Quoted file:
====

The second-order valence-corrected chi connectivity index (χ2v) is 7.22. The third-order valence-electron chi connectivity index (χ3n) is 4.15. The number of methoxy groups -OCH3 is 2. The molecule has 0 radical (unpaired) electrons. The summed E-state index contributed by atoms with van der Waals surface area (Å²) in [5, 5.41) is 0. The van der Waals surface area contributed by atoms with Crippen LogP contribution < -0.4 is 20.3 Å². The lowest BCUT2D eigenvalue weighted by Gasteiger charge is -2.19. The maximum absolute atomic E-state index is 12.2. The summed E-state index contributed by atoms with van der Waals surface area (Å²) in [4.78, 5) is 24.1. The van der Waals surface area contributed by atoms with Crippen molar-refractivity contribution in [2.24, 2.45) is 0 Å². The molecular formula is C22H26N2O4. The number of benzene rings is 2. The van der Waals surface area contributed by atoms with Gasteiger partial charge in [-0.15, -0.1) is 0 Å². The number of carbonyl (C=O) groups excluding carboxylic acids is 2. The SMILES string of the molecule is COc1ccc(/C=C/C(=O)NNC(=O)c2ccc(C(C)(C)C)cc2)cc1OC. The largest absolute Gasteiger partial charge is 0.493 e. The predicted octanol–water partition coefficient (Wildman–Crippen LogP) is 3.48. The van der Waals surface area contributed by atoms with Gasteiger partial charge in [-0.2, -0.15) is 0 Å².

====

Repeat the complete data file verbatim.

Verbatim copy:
The second-order valence-corrected chi connectivity index (χ2v) is 7.22. The third-order valence-electron chi connectivity index (χ3n) is 4.15. The number of methoxy groups -OCH3 is 2. The molecule has 0 radical (unpaired) electrons. The summed E-state index contributed by atoms with van der Waals surface area (Å²) in [5, 5.41) is 0. The van der Waals surface area contributed by atoms with Crippen LogP contribution < -0.4 is 20.3 Å². The lowest BCUT2D eigenvalue weighted by Gasteiger charge is -2.19. The maximum absolute atomic E-state index is 12.2. The summed E-state index contributed by atoms with van der Waals surface area (Å²) in [4.78, 5) is 24.1. The van der Waals surface area contributed by atoms with Crippen molar-refractivity contribution in [2.24, 2.45) is 0 Å². The molecular formula is C22H26N2O4. The number of benzene rings is 2. The van der Waals surface area contributed by atoms with Gasteiger partial charge in [-0.15, -0.1) is 0 Å². The number of carbonyl (C=O) groups excluding carboxylic acids is 2. The SMILES string of the molecule is COc1ccc(/C=C/C(=O)NNC(=O)c2ccc(C(C)(C)C)cc2)cc1OC. The largest absolute Gasteiger partial charge is 0.493 e. The predicted octanol–water partition coefficient (Wildman–Crippen LogP) is 3.48. The van der Waals surface area contributed by atoms with Gasteiger partial charge in [-0.2, -0.15) is 0 Å².